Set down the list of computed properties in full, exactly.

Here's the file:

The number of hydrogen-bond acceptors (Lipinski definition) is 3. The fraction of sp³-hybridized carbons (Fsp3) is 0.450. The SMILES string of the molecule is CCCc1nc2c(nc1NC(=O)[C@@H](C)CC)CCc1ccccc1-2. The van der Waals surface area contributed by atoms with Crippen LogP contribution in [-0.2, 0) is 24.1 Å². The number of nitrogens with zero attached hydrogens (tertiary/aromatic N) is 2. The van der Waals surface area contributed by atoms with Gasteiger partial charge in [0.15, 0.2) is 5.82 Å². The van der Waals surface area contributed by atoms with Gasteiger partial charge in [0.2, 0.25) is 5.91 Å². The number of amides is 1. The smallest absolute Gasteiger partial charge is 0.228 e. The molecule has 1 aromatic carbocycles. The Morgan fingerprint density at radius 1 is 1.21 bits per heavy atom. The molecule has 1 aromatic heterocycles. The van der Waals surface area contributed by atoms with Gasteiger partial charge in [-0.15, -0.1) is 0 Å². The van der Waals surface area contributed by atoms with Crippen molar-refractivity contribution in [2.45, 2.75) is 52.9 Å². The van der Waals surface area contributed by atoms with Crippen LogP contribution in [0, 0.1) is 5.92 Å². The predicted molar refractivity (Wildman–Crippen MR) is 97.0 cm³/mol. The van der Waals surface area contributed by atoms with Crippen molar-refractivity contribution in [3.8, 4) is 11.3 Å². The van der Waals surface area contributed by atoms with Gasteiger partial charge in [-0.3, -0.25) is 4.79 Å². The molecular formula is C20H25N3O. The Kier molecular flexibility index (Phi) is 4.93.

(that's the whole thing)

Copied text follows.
The number of hydrogen-bond acceptors (Lipinski definition) is 3. The fraction of sp³-hybridized carbons (Fsp3) is 0.450. The SMILES string of the molecule is CCCc1nc2c(nc1NC(=O)[C@@H](C)CC)CCc1ccccc1-2. The van der Waals surface area contributed by atoms with Crippen LogP contribution in [-0.2, 0) is 24.1 Å². The number of nitrogens with zero attached hydrogens (tertiary/aromatic N) is 2. The van der Waals surface area contributed by atoms with Gasteiger partial charge in [0.15, 0.2) is 5.82 Å². The van der Waals surface area contributed by atoms with Gasteiger partial charge in [0.2, 0.25) is 5.91 Å². The number of amides is 1. The smallest absolute Gasteiger partial charge is 0.228 e. The molecule has 1 aromatic carbocycles. The Morgan fingerprint density at radius 1 is 1.21 bits per heavy atom. The molecule has 1 aromatic heterocycles. The van der Waals surface area contributed by atoms with Gasteiger partial charge in [-0.15, -0.1) is 0 Å². The van der Waals surface area contributed by atoms with Crippen molar-refractivity contribution in [2.45, 2.75) is 52.9 Å². The van der Waals surface area contributed by atoms with Crippen LogP contribution in [0, 0.1) is 5.92 Å². The predicted molar refractivity (Wildman–Crippen MR) is 97.0 cm³/mol. The van der Waals surface area contributed by atoms with Crippen molar-refractivity contribution in [3.8, 4) is 11.3 Å². The van der Waals surface area contributed by atoms with Gasteiger partial charge in [-0.3, -0.25) is 4.79 Å². The molecular formula is C20H25N3O. The Kier molecular flexibility index (Phi) is 4.93.